OTTAWA (Reuters) - The Bank of Canada said on Tuesday it may need to start raising interest rates, preparing to lead the Group of Seven industrialized nations in lifting borrowing costs even as fears of a flare-up of the European debt crisis have not fully faded.
The central bank held its key overnight rate at 1 percent as anticipated but issued a surprisingly hawkish statement that included explicit language on eventual rate increases for the first time since last July.
“In light of the reduced slack in the economy and firmer underlying inflation, some modest withdrawal of the present considerable monetary policy stimulus may become appropriate, consistent with achieving the 2 percent inflation target over the medium term,” the central bank said in a statement.
The language caught traders off guard, with Canadian dollar and rate futures both jumping following the statement.
The central bank described an economy that is at a turning point where inflationary pressures could become a concern and high household debt is the biggest risk.
It raised its growth and inflation forecasts for this year and said the economy will return to full capacity - the limit at which it can grow without generating excessive inflation - in the first half of 2013 rather than in the third quarter as it predicted in January.
The news prompted three of nine primary dealers surveyed by Reuters on Tuesday to pull forward their forecasts for a rate hike.
The median forecast is now for a hike in the first quarter of next year whereas a similar poll last month called for a hike in the third quarter. Five dealers have now pulled forward rate hike forecasts since that poll.
“Certainly it’s a more hawkish statement than the market was anticipating,” said Sal Guatieri, senior economist at BMO Capital Markets.
“So we could see a rate increase this year - at least a couple of taps on the monetary brakes are possible,” he said.
The Bank of Canada has frozen rates since September 2010 after it became the first in the G7 to raise borrowing costs from lows hit during the financial crisis.
It had a false start in mid-2011 when it signaled intentions to increase rates, but it had retreated by September as the European debt crisis exploded.
Its language in Tuesday’s statement was more tentative than in July 2011 when the bank said stimulus “will” be withdrawn.
Canada’s economy has grown steadily since emerging from the 2008-09 recession but policy makers had warned the recovery was at risk from the European debt crisis.
Those external headwinds have abated somewhat, the bank said on Tuesday, although Spain and Italy have come under market pressure this week in a reminder the crisis is not over.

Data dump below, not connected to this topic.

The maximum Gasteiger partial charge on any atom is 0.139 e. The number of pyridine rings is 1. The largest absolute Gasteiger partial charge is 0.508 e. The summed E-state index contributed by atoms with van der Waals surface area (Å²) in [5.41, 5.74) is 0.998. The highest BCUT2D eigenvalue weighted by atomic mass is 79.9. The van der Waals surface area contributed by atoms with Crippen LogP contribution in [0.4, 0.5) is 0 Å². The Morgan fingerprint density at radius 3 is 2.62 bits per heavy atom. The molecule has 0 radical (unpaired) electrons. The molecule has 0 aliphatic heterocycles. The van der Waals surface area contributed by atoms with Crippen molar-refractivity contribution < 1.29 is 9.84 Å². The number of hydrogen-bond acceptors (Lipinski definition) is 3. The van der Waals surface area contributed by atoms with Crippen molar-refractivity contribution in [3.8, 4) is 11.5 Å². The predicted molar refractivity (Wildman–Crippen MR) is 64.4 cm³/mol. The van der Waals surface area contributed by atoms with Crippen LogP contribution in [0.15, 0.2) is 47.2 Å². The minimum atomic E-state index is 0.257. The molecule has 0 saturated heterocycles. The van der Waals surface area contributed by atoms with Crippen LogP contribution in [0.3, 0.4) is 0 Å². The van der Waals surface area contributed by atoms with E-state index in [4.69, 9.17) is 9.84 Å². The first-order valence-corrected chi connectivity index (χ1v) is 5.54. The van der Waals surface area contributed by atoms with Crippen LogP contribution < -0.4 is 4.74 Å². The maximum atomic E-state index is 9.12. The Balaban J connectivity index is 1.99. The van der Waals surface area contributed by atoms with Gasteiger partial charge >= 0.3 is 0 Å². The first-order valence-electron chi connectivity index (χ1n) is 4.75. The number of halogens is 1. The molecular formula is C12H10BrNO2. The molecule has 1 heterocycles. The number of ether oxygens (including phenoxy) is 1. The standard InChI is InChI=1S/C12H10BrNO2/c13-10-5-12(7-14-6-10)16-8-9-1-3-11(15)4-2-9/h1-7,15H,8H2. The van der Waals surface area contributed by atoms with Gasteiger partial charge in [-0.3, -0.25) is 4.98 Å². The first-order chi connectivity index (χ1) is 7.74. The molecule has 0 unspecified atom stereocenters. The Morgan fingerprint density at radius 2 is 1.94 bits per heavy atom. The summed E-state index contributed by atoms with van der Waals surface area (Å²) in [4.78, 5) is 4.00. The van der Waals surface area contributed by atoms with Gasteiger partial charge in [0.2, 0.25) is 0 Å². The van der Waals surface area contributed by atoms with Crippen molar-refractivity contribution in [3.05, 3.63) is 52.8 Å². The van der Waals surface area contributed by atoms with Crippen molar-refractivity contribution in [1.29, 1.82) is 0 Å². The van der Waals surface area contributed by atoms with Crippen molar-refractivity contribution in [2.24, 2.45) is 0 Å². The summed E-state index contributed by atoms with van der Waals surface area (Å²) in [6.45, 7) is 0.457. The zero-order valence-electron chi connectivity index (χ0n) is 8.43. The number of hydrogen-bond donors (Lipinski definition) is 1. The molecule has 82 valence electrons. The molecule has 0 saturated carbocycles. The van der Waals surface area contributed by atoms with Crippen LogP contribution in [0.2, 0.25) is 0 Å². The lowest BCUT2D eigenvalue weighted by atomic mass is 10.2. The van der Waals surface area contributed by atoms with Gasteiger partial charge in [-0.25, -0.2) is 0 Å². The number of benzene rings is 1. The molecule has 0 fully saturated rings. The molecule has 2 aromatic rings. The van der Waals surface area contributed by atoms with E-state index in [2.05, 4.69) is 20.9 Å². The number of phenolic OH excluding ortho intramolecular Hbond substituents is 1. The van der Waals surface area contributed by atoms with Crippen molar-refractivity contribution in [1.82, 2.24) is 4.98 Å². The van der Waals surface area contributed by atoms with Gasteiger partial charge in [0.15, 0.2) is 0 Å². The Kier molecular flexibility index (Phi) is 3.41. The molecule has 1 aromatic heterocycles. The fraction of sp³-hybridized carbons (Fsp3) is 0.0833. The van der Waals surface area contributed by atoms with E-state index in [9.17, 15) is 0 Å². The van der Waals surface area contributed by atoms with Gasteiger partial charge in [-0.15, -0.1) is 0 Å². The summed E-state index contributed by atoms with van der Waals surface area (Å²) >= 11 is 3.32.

The outlook, which will be discussed in detail in its quarterly Monetary Policy Report on Wednesday, formalizes the more bullish tone adopted by Bank of Canada Governor Mark Carney in the past month.
“In sum, we view this communiqué as an important, and large, step towards further normalizing the overnight rate,” said David Tulk, chief macro strategist at TD Securities.
Such a move would put Canada well ahead of the U.S. Federal Reserve, which has said it expects its key rate to remain near zero until at least late 2014. The European Central Bank likewise has not discussed rate changes, ECB President Mario Draghi said this month.
Tulk now sees the earliest possible date for a hike as September, though he says it is more likely to come later.
On the more hawkish end of the spectrum, Nomura Global Economics analyst Charles St-Arnaud sees a hike as early as the bank’s next rate announcement on June 5.
The Canadian dollar strengthened after the release of the bank statement, rising to a near one-month high at C$0.9865 versus the U.S. dollar, or $1.0137, from C$0.9958 to the U.S. dollar, or $1.0042, before the statement.
Overnight index swaps, which trade based on expectations for the central bank’s key policy rate, showed that after the statement traders priced in higher odds of a rate hike later this year but see little chance of one at the next meeting in June.
The yield rose on the two-year Canadian government bond, and government bond prices underperformed U.S. Treasuries after the news, especially shorter term issues.
The bank said on Tuesday that economic growth and inflation are both likely to have more momentum than it forecast in its January Monetary Policy Report.
It revised its 2012 growth projection to 2.4 percent from 2 percent in January, but cut its 2013 projection to 2.4 percent from 2.8 percent. It sees growth moderating to 2.2 percent in 2014.
That was more upbeat than the International Monetary Fund’s World Economic Outlook, which on Tuesday forecast 2 percent growth this year.
The bank said inflation will soften in the second quarter but then will rise to the bank’s 2 percent target “for the balance of the projection horizon”. In January it saw inflation reaching 2 percent in the third quarter of 2013.
Editing by Peter Galloway and Jeffrey Hodgson